Investigation Uncovers Bags Of Dead Dogs

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Investigation Uncovers Bags Of Dead Dogs

CREATED Jun 10, 2014
CLARKSVILLE, Tenn. (NEWSCHANNEL 5/AP) - Police said a Middle Tennessee woman is facing more animal cruelty charges after some emaciated dogs were found at her mother's home along with 37 bags of dead dogs.

Nicole Hulbig and her estranged husband, Eric Hulbig, were arrested last week on four counts of aggravated animal cruelty after Montgomery County Animal Control officers discovered four decomposing puppies at their Clarksville home.

That investigation led authorities to check out the Sumner County property of Nicole Hulbig's mother, where they seized 39 dogs living in a barn. They also found bags of deceased dogs that were so badly decomposed it's unlikely they'll ever know why the died. The number of dead is currently unknown.

"As soon as we exited the vehicle there was just a strong odor of decomposition or something coming from the property," said Sgt. Sean Ryan with the Sumner County Sheriff's Office Animal Control Division.

Nicole Hulbig is the founder of a nonprofit organization in Clarksville called RRR Service Dogs that claims to rescue dogs and train them for disabled soldiers or children with disabilities. She has denied wrongdoing, and blamed the dead dogs on a distemper outbreak, according to Ryan. The investigation is ongoing.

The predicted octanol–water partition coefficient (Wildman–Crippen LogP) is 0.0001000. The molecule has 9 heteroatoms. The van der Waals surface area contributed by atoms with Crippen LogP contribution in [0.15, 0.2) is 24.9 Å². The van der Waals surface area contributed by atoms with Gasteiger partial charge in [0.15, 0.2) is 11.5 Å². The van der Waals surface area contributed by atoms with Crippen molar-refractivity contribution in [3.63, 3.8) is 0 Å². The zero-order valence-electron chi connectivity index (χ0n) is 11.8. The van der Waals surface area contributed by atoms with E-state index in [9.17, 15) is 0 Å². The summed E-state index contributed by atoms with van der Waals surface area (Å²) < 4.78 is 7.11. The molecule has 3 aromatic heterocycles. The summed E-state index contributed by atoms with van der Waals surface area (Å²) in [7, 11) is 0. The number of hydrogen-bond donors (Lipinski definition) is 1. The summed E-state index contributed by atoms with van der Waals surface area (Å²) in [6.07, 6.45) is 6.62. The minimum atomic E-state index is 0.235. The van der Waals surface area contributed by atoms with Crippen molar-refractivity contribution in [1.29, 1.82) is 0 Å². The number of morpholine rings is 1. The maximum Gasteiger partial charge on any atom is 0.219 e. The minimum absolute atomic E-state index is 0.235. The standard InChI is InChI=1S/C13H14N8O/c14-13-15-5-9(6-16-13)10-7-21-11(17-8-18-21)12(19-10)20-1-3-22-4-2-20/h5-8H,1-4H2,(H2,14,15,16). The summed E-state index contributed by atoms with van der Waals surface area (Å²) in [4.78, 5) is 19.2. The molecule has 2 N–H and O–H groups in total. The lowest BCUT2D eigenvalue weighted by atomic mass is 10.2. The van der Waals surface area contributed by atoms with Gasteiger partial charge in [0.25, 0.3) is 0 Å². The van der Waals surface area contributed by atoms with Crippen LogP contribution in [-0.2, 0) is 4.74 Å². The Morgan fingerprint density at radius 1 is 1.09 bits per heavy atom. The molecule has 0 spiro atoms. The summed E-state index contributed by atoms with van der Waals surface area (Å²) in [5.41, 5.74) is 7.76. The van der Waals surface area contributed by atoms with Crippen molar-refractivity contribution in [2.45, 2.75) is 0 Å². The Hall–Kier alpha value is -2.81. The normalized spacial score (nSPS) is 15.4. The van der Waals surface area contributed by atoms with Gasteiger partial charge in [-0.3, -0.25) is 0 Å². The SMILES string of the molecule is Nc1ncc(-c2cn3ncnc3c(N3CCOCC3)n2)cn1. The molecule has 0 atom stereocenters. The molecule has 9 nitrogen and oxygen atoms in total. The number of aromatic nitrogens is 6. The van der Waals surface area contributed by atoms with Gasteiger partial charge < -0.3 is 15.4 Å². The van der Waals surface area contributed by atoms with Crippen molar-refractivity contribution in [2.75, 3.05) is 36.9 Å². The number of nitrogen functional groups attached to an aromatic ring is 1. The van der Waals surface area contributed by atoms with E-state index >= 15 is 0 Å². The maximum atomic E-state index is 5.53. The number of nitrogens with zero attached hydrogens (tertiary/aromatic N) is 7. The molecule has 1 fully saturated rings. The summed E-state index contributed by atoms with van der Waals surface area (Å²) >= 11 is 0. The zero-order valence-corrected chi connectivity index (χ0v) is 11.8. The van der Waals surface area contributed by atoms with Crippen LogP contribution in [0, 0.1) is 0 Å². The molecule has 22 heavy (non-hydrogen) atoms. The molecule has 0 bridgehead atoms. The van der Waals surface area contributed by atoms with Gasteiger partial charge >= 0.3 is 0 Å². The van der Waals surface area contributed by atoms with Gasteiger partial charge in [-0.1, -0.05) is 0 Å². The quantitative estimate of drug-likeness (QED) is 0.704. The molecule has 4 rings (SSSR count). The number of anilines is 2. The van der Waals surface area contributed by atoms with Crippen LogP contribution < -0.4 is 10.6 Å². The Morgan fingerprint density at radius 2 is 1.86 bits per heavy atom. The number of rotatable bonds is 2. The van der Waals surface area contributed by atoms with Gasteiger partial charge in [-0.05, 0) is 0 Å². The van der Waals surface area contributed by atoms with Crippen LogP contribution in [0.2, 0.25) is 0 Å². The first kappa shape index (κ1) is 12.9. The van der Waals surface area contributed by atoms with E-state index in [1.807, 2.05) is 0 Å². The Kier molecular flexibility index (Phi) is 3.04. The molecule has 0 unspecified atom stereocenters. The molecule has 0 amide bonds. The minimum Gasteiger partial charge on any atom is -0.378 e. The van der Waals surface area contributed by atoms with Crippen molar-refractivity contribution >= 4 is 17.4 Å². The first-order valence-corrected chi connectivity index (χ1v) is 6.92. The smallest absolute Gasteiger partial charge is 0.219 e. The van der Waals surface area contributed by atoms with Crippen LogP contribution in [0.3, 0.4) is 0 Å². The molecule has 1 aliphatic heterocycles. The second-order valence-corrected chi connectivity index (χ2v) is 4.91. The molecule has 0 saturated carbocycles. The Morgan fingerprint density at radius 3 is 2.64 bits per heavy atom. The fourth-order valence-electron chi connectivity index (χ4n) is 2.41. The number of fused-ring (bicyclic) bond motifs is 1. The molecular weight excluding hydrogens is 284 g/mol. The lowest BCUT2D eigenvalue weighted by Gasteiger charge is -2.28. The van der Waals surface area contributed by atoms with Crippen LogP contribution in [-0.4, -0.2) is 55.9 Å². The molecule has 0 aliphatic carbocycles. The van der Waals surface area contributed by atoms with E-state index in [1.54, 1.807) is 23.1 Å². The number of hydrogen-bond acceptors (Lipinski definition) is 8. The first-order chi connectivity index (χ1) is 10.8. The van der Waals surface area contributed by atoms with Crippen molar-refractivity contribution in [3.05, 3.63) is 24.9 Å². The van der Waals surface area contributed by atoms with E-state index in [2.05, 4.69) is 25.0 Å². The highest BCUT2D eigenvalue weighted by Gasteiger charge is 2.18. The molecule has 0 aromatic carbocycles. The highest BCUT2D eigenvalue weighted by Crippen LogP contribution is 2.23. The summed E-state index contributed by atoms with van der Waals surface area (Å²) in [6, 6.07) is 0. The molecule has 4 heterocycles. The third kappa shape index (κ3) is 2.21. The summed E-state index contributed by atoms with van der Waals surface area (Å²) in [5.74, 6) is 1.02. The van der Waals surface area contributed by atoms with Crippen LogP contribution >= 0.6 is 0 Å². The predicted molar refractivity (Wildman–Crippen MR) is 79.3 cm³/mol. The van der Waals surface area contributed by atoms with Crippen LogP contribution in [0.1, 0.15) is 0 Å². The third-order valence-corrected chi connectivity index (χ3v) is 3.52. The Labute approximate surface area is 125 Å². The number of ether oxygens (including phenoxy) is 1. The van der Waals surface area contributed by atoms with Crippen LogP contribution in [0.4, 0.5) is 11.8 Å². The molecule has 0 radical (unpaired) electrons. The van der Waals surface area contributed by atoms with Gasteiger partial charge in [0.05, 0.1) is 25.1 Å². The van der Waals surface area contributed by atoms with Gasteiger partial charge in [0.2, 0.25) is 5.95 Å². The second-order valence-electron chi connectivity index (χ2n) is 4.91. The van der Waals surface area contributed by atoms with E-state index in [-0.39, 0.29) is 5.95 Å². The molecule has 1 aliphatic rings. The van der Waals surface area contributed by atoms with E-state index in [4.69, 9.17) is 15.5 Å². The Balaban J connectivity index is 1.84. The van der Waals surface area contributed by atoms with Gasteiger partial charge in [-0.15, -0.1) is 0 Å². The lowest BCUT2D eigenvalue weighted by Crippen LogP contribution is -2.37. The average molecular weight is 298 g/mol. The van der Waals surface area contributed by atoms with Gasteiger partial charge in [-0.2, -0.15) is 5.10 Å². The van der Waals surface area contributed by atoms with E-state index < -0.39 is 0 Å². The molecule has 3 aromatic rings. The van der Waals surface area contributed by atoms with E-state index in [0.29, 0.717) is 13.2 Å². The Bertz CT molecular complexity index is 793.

Someone shouted from inside the Cottontown, Tennessee property Tuesday, demanding a NewsChannel 5 crew leave the property Tuesday.

Chelsey Lainer is a former Ft. Campbell solider who suffers from PTSD. She sent her dog, Flint, to Hulbig to be trained, but now fears he is among the dead. She said she could be one of hundreds of soldiers in the same situation.

"I entrusted the care of him to her to train him to be non-aggressive and be able to live out a normal pet life with me," Lanier said.

People from as far away as California, Maine and Hawaii are now scrambling to see if their pet is among the dead or rescued. Many had their dogs shipped to Tennessee for training with RRR Service Dogs.

Anyone who believes their dog could be one now in custody should contact Sumner County Animal Control where officers are fielding non-stop calls and emails. Ryan said they are using photographs and veterinary records from people to prove they are rightful owners.

More charges against Hulbig could be pending, but Ryan said Tuesday the mission now is make sure the dogs who did survive go home.

"As bad as it may sound, we're not focused on the dead ones. We've got 39 live ones that we're trying to, you know, that there's hope for that we can get moved out," he said.

Any unclaimed dogs will be transferred to area shelters.

(Copyright 2014 NewsChannel 5/The Associated Press. All rights reserved.)